Id. at 17:03 (statement of Sen Floyd Prozanski (emphasis added)). Nevertheless, Prozanski indicated that he sup-ported the amendments, and the bill passed the conference committee and, ultimately, the full House and Senate with that language.9

That history provides two useful insights. First, the legislature clearly understood that the exemption in ORS 811.507(3)(b) was not limited to a person driving farm equipment or, as the state suggests here, to farming activities that occur on farm land. Second, the legislature understood that the language could be read broadly to include ancillary or nonproduction activities associated with a farm business—such as picking up supplies or transporting farm products—and deliberately chose not to narrow it. We can infer from those circumstances that the legislature most likely did not intend to limit the exemption for “farming or agricultural operations” to the production of a crop or livestock, but, rather, intended it to include, consistent with its plain text, activities that are part of the farm business as a whole, including the delivery of those products to market. See Walker, 356 Or at 22 (“[W]here the legislative history demonstrates that the legislature was aware of the expan-sive nature of an enactment's text, yet chose not to narrow it, we are constrained to interpret the statute in a way that is consistent with that text[.]”).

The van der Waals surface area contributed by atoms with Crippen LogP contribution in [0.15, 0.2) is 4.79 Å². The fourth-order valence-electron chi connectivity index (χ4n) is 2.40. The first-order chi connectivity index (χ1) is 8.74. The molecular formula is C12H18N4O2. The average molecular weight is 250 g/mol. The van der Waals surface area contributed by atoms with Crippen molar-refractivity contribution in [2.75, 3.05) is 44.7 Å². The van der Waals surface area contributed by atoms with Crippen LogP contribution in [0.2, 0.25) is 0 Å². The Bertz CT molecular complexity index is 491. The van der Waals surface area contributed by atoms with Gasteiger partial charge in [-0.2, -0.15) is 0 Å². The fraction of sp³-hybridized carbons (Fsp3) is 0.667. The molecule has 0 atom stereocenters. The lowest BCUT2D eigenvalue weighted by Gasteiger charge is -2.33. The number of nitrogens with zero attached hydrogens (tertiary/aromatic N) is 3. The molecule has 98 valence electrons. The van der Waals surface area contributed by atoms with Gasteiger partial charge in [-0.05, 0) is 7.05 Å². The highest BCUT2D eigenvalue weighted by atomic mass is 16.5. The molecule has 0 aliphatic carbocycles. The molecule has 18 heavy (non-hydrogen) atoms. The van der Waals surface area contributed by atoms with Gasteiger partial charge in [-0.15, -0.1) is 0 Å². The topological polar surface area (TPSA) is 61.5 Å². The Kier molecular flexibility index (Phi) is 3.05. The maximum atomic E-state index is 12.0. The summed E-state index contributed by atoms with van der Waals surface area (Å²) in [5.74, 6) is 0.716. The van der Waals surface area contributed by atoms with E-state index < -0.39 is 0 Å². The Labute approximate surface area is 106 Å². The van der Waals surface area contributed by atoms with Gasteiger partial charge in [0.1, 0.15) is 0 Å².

After considering the text, context, and legislative history, we conclude that the exemption in ORS 811.507(3) (b) for the “purpose of farming or agricultural operations” encompasses activities associated with the farm business as a whole, such as the delivery of products to market. So understood, ORS 811.507(3)(b) exempts defendant's conduct in this case—driving while using a cell phone to coordinate the delivery of products from her family farm to various vendors—from the statute's prohibition against operating a motor vehicle while using a mobile communication device. Consequently, the trial court erred in entering a judgment of conviction.